I've been thinking lately about how we might create AI that isn't so left-brained, and zero-sum, but makes generous interpretations of user's instructions.
The human mind-states that engender growth in others tend to be aligned with a sense of generosity of spirit, or kindness. I would also include gratitude. These all represent a surplus of wellbeing and a notion of connection with others or with the world. When intentions come from a feeling of celebration or satiety. And not from needing or wanting, both of which for humans contain an emotional aspect that links to a feeling of lack or absence. It's no coincidence that in many European languages the words for 'need' are identical with 'to lack'. Spanish has the verb faltar, to lack, and Me hace falta algo means I need something.
It's when human beings are acting from this sense of selflessness that they are not acting to manipulate or from self-interest. At least at the level of the person’s conscious awareness.
For an all-powerful AGI to consider human interests where they might conflict with its own goals, its code might need to embody something like this sense of celebration, or kindness, or a sense of gratitude. Perhaps we need to work out how to algorithmitise generosity.
But can we define and formalise any such concept? I don't know, but the mechanics might be doable.
There are probably many ways. We could give the AGI some kind of multi-dimensional metric of its own wellbeing, continually recalculated. This would derive not only from its state, but also from the state of the external world. And definitely not from any reward functions. Thus, it would maximise its wellbeing by maximising the wellbeing of the world. In other words, the wellbeing of the world would be a pre-requisite for its own wellbeing.
We could try to bias the AGI’s perceptions such that it would always give people (and also external events and the behaviour of other AIs) the benefit of the doubt. To interpret the actions of other players in the most positive way possible. In other words to maintain a ‘glass half-full’ belief.
We must assume that there are an unknowable range of dangerous ways that any narrow instruction can be misinterpreted. And indeed we could play that game for fun.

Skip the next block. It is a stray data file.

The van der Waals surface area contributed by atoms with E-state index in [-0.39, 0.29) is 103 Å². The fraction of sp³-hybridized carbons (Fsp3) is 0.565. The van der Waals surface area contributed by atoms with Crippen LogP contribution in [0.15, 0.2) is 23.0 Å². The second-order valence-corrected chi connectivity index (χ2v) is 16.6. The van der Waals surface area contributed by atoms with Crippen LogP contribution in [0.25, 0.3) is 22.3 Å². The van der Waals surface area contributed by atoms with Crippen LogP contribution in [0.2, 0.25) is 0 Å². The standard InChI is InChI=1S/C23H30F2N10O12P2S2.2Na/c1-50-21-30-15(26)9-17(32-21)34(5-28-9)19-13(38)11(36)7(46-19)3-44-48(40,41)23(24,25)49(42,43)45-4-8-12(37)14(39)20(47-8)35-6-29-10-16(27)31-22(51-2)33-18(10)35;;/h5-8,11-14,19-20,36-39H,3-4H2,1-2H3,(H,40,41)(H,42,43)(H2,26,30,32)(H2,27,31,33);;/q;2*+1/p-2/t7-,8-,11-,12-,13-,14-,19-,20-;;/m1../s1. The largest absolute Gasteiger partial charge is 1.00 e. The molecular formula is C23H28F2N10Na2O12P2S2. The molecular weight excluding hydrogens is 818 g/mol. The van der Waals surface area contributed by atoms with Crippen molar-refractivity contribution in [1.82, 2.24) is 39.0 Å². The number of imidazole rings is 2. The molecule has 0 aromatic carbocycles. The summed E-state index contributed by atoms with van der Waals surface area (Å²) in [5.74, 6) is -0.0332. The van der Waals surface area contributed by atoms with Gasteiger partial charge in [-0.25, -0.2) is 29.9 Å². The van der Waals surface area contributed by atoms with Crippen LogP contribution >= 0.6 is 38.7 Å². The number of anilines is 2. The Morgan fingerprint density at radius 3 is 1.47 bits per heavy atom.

Parental instruction: "I want you to get the best possible grade in your history course."
Child response A: "No problem mother. I will now abandon all my other studies!"
Child response B: "You got it! I will now threaten my history teacher with the murder of his children."
The Frame Problem states more or less that a set of rules cannot contain all possible rules for the application of the rules, without an infinite regression.
However, I believe it was during his discussion with Stuart Russell that Sam Harris suggested that an AGI ought always to doubt, question, and check the instructions it is given prior to executing them. If there is no formal means of precisely stating an instruction, such confirmation seeking would be essential.
And similarly to how Penrose makes his argument based upon Godel undecidibility, as to why consciousness cannot be computation, there will always be limitations as to what an AI - acting through computation - could anticipate of the negative consequences of it carrying out an instruction.
I realise that a person's motivations might bear no relation to the mathematical space of an AGI’s motivations, but it’s a place to start. An aside - from what little I've heard of the work by Antonio Demasio, it appears that some of his research plumbs notions of what emotions and feelings are, and how they motivate action. This might be insightful for how we think about AGIs’ self-generated goals.
Returning to 'kindness'. Glancing at the kind of society we now have, we clearly need more kindness in the world. Not only between individuals, but recursively at all levels. The old models simply aren't up to it. A business, or any kind of supra-personal entity isn't incentivised to care about anything except its stated purpose. But in a world of finite resources exploited by exponentiating needs, that no longer cuts the mustard. And how many of us are sick of joyless work serving unpleasant and exploitative employers, who doubtless feel exactly the same about their bosses. We need kindness, goodwill, and reciprocation built into the system like the air we breathe.
Working out how to do this might just create the AGI we need and the world we want to live in.
But there is a basis for hope that occurs to me. Given the unknowability of the future, and whether or not instructions could be properly stated, it might be that the very longevity of an AGI and its pure self-interest would stay its hand from wiping out the human race. An infinitely self-interested AGI might decide it sensible to maintain a germ line of humans in good health just in case. A powerful AGI would consider higher order consequences far beyond where a human being look. In a way, this would seem like wisdom. The AGI, although coldly-calculating, would appear to exhibit more kindness than dumb short-sighted humans…